San Bei Ji – Three Cup Chicken

If you are looking for a crowd pleaser then look no further as I can guarantee you that plates will be licked clean if you serve up this dish. As well as cooking a pot for grown-ups, I made up a batch for Big A and Little Z (minus the dried chillies) and they absolutely adored it.

The dish originates from the Southern Chinese province of Jiangxi and is a speciality of Ningdu. In addition it has also become a popular dish in Taiwan. I can also guarantee it will become a firm favourite in your repertoire once you’ve tried cooking it once.

San Bei Ji literally translates as three cup chicken – the three cups being sesame oil, rice wine and soy sauce. This recipe uses the trio but less liberally and the result is outstanding and quite frankly addictive.

The last part of the cooking is done in a claypot, but should you not have one to hand (or a heatproof casserole dish) simply continue cooking the final part in the pot you have been using all along. Whilst not completely authentic it will still taste equally divine.

San Bei Ji – Three Cup Chicken

Adapted from Leemi Tan’s book Lemongrass and Ginger

Serves 4 (with no leftovers!)

1.2kg boneless chicken thighs, diced into bite sized pieces

1 tsp sunflower oil

3 cm of fresh root ginger, peeled and cut into fine matchsticks

8 garlic cloves, whole and slightly crushed *

5 spring onions, cut into 5 cm pieces and thinly sliced lengthways

4 small dried chillies, chopped and seeds discarded (if you prefer it less chilli)

250ml Shaoxing rice wine

6 tbsp light soy sauce

3 tbsp sugar (whatever you have to hand)

4 tbsp sesame oil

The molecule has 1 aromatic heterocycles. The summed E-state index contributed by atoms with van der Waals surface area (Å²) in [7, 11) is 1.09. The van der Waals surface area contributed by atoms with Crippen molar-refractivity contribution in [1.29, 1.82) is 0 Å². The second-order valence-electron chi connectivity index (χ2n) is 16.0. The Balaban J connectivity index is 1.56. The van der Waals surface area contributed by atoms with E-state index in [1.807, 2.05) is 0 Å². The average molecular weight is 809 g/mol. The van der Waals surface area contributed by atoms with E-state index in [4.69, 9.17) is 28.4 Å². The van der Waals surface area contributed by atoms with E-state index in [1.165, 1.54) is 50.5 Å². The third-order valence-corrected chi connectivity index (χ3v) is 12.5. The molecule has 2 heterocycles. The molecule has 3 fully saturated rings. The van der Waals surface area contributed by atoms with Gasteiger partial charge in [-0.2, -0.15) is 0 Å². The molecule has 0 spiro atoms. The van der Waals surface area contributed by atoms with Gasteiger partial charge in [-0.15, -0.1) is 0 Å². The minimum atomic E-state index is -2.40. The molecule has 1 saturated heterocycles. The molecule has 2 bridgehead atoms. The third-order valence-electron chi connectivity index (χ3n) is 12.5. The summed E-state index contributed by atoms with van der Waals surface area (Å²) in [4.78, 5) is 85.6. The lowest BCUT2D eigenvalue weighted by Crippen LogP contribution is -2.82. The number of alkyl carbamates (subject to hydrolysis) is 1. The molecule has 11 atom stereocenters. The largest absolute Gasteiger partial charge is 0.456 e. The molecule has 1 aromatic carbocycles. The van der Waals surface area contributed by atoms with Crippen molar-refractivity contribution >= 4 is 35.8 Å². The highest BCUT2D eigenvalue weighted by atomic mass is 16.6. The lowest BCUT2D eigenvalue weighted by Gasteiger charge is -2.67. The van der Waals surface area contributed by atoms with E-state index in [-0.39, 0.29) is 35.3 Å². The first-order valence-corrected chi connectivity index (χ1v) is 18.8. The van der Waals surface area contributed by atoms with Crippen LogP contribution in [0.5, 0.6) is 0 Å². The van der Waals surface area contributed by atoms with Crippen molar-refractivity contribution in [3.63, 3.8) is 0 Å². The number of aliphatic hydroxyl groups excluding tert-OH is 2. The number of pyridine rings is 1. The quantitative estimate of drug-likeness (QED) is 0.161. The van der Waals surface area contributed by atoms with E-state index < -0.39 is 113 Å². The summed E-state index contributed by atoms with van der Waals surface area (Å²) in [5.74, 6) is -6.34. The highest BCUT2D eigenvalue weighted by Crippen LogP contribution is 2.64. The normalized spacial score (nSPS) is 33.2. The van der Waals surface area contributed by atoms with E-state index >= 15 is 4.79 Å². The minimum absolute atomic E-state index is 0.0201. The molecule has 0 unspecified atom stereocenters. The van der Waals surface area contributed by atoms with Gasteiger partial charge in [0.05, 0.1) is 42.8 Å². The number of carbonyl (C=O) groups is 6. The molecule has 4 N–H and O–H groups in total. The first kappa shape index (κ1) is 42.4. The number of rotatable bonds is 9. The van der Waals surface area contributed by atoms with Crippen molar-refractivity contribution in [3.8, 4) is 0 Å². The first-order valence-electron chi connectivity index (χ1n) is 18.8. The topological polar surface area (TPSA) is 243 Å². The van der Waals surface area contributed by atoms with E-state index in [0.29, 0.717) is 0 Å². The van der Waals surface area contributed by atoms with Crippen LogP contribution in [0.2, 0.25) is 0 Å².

1 handful of fresh coriander leaves

1 handful of thai basil leaves

1. Poach the chicken in boiling water for one minute to seal and then drain and keep to one side.

2. In a large pan add the sunflower oil and when it is hot add the ginger and stir fry for one minute before adding the garlic and continuing to cook for a further minute.

* to slightly crush garlic place a knife flat over the top and press down hard, allowing it to split.

3. Add the dried chillies and spring onions and continue to fry for another minute, stirring frequently. Add the chicken, rice wine, soy sauce and sugar and cover the pan and cook until the liquid has dissolved – this will take between 40-50 minutes; continue to stir occasionally.

4. Once the liquid has almost dissolved heat up a claypot/heatproof casserole dish either in an oven or if you are able to directly on the hob. Once the liquid has finally dissolved add the sesame oil and when it begins to bubble add the chicken pieces and fresh thai basil and coriander leaves and stir together for a few seconds.

5. Serve immediately so that it is sizzling hot.

Serve with boiled rice and  as a side I often eat it with steamed pak choi and some edamame beans – not particularly authentic but I find it works well.


Red Camargue and Wild Rice Salad with Miso Dressing